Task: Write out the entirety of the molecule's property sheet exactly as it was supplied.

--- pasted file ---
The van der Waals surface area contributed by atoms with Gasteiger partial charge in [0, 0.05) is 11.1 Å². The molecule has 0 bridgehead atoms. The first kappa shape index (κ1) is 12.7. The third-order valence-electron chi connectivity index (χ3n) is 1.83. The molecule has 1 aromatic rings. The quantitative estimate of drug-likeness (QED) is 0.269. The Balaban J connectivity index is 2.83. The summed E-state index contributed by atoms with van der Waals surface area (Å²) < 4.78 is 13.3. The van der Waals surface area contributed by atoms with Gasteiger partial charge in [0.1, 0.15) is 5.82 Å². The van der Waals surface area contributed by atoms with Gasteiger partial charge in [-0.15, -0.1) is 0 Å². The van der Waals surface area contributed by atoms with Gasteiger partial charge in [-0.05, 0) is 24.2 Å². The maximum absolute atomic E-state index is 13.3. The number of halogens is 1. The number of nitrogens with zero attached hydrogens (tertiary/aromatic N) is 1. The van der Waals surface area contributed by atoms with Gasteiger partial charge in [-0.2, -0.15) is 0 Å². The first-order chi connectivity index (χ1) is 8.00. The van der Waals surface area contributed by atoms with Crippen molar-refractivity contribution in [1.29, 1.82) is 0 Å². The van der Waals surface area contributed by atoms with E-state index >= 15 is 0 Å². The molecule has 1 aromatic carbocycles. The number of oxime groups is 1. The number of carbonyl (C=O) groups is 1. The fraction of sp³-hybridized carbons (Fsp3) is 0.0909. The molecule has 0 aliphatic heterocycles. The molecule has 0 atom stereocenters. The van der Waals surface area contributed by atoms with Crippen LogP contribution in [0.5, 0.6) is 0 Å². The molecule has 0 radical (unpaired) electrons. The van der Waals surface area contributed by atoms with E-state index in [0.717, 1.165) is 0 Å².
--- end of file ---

The van der Waals surface area contributed by atoms with Gasteiger partial charge in [0, 0.05) is 11.1 Å². The molecule has 0 bridgehead atoms. The first kappa shape index (κ1) is 12.7. The third-order valence-electron chi connectivity index (χ3n) is 1.83. The molecule has 1 aromatic rings. The quantitative estimate of drug-likeness (QED) is 0.269. The Balaban J connectivity index is 2.83. The summed E-state index contributed by atoms with van der Waals surface area (Å²) < 4.78 is 13.3. The van der Waals surface area contributed by atoms with Gasteiger partial charge in [0.1, 0.15) is 5.82 Å². The van der Waals surface area contributed by atoms with Gasteiger partial charge in [-0.15, -0.1) is 0 Å². The van der Waals surface area contributed by atoms with Gasteiger partial charge in [-0.05, 0) is 24.2 Å². The maximum absolute atomic E-state index is 13.3. The number of halogens is 1. The number of nitrogens with zero attached hydrogens (tertiary/aromatic N) is 1. The van der Waals surface area contributed by atoms with Gasteiger partial charge in [-0.2, -0.15) is 0 Å². The first-order chi connectivity index (χ1) is 8.00. The van der Waals surface area contributed by atoms with Crippen molar-refractivity contribution in [1.29, 1.82) is 0 Å². The van der Waals surface area contributed by atoms with E-state index >= 15 is 0 Å². The molecule has 1 aromatic carbocycles. The number of oxime groups is 1. The number of carbonyl (C=O) groups is 1. The fraction of sp³-hybridized carbons (Fsp3) is 0.0909. The molecule has 0 aliphatic heterocycles. The molecule has 0 atom stereocenters. The van der Waals surface area contributed by atoms with Crippen LogP contribution in [0.5, 0.6) is 0 Å². The molecule has 0 radical (unpaired) electrons. The van der Waals surface area contributed by atoms with E-state index in [0.717, 1.165) is 0 Å².